The end of online privacy

Discussion in 'privacy general' started by true north, Aug 14, 2010.

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  1. true north

    true north Registered Member

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  2. John Bull

    John Bull Registered Member

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    What a mind blowing revelation - Is there such a thing as PRIVACY ?

    I am not sure that such a hypothetical commodity ever existed. Ask the Pentagon, they even got busted by a handicapped teenager hacking away for fun in a bedsit.

    Well, we live and learn. Just do your best with what is available and unless you have something that somebody else really wants, it does not matter a toss.

    John B
     
  3. dw426

    dw426 Registered Member

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    Along with the world's addiction to the Internet and computers in general, comes issues like this. No, I'm not trying to sound like a grandpa here wishing we went back to doing everything by hand and head (though we and our kids would be a hell of a lot more intelligent). But, the way the world works is that when good things become easier to do, so do bad things. The Internet itself isn't designed for privacy, no matter what VPN you go through, no matter what cookie you block, someone HAS to know who you are, or else the Internet wouldn't function.
     
  4. John Bull

    John Bull Registered Member

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    As always, spoken by the Maestro himself, every word so very true.
    I have a special piece of swag for those perpetrators of petty crime.

    Under a fictitious bank account name, number, sort code and lots of other booby traps, I have this precious piece of very private information :-

    " I am JOHN BULL and the kitty is empty. Go find somebody else. Who`s a lucky boy then ?"

    John B
     
  5. LockBox

    LockBox Registered Member

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    I had to laugh with this - so true:

    If Ottawa thinks the census is invasive, what about the 64 trackers that popular websites install on visitors' computers?
     
  6. LockBox

    LockBox Registered Member

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    Of course that's true. I think the entire controversy over online privacy is a question of who needs information (as you mentioned above) and those who only want it for their own uses and profit.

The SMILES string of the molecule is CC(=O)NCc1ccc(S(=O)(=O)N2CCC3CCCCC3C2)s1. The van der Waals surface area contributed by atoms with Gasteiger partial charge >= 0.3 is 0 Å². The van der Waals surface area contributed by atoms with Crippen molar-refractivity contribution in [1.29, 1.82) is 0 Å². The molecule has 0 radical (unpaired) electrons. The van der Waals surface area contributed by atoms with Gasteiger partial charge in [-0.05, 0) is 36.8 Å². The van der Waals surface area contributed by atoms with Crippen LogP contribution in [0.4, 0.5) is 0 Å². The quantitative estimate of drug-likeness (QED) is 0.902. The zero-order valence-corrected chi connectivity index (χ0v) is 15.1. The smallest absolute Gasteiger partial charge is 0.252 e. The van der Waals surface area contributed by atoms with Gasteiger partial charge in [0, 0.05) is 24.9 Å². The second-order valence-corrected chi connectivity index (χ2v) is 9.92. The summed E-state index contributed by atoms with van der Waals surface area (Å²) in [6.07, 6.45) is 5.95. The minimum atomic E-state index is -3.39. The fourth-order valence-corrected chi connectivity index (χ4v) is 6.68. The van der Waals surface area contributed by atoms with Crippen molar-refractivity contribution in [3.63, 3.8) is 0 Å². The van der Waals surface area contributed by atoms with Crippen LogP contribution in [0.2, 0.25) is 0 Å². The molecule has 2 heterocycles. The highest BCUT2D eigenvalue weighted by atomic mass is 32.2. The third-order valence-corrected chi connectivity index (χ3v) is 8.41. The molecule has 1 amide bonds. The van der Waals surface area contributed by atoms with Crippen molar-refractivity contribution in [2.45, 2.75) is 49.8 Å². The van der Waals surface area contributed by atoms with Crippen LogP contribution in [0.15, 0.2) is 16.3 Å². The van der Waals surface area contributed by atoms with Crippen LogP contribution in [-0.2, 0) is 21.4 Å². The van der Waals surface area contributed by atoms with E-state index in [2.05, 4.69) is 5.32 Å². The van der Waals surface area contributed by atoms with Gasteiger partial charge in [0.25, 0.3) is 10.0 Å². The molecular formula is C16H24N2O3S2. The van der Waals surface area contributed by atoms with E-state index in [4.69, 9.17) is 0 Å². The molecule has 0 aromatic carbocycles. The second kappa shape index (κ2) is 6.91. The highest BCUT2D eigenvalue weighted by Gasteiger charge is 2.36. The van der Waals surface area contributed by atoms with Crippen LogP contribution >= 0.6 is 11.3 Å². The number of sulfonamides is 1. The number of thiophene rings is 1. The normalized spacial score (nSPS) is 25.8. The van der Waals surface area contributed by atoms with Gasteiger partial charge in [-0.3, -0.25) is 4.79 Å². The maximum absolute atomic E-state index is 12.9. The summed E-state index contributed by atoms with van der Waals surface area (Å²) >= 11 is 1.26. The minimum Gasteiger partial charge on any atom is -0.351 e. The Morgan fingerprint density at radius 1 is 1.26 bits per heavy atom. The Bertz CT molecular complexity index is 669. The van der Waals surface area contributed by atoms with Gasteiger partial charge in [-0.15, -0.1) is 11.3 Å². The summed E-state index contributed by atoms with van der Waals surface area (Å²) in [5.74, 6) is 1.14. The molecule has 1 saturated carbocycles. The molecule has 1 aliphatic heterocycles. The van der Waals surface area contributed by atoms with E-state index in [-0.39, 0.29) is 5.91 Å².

7. dw426

    dw426 Registered Member

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    The website you go to needs that information, no one else. The extension NoScript has taught me more about online advertising than it has security. Using that extension, I've found that advertisers are EVERYWHERE, infesting all but the smallest of web pages/sites. From Facebook to Doubleclick and so much more, you literally cannot go anywhere there isn't an advertiser waiting to log every click you make, every ad you see. You just want to physically hold down the Internet and douse it with bug spray, but they just keep coming, spreading further, collecting more data. No matter what we do, use ad blocking, deny 3rd party cookies, disable Flash, they keep coming up with ways to get to us, each attempt becoming more insidious.

    We not only have them to worry about, now the governments of the world are burying their claws deeper and deeper into our online life as well. We can only count on our tools so much. Websites deny us because they detect script and/or ad blocking, demand more and more of our personal data just to use their services. Small time anonymous services either die off from financial issues or get spooked by governments into spilling the beans on their users, in some countries even without a warrant. It's getting bad out there, increasingly as rights are being dissolved, people are waiting in line to get as much power as they can over information and people. Laws to protect users are becoming rare, and laws to benefit corporations and governments are becoming commonplace.

    I'm not certain, at this point, whether there is any going back. Perhaps we can slow the invasion, but I truly believe we as users are just treading water. Yes, that sounds very negative, but one only needs to look at the evidence around us.
     
  8. ahriman

    ahriman Registered Member

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    I have started to seriously consider going offline. :mad:
     
  9. John Bull

    John Bull Registered Member

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    Hi dw, just a point about what you so perfectly and fluently say :- Wilders is normally on my NoScript Whitelist. I removed it and NoScript then blocked 7 scripts !

    Gosh man - NOT Wilders playing the game you so adequately describe ?
    What do THEY want from us ?

    John
     
  10. dw426

    dw426 Registered Member

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    It's a temptation, but think of how much information you would be denied by doing so. You would, for the most part unless you had access to information in another way, be told only one side of a story in the news, lose access to places such as this, where, on the good days, a new person can learn so much about computers and how to protect them, in minutes, instead of hours, days, weeks, or longer. If you're a music lover, and don't feel the need to spend a fortune at brick and mortar stores to gather not only the latest music, but things that you can barely find anymore, simply subscribe to one of many music services and enjoy. The same goes for movies.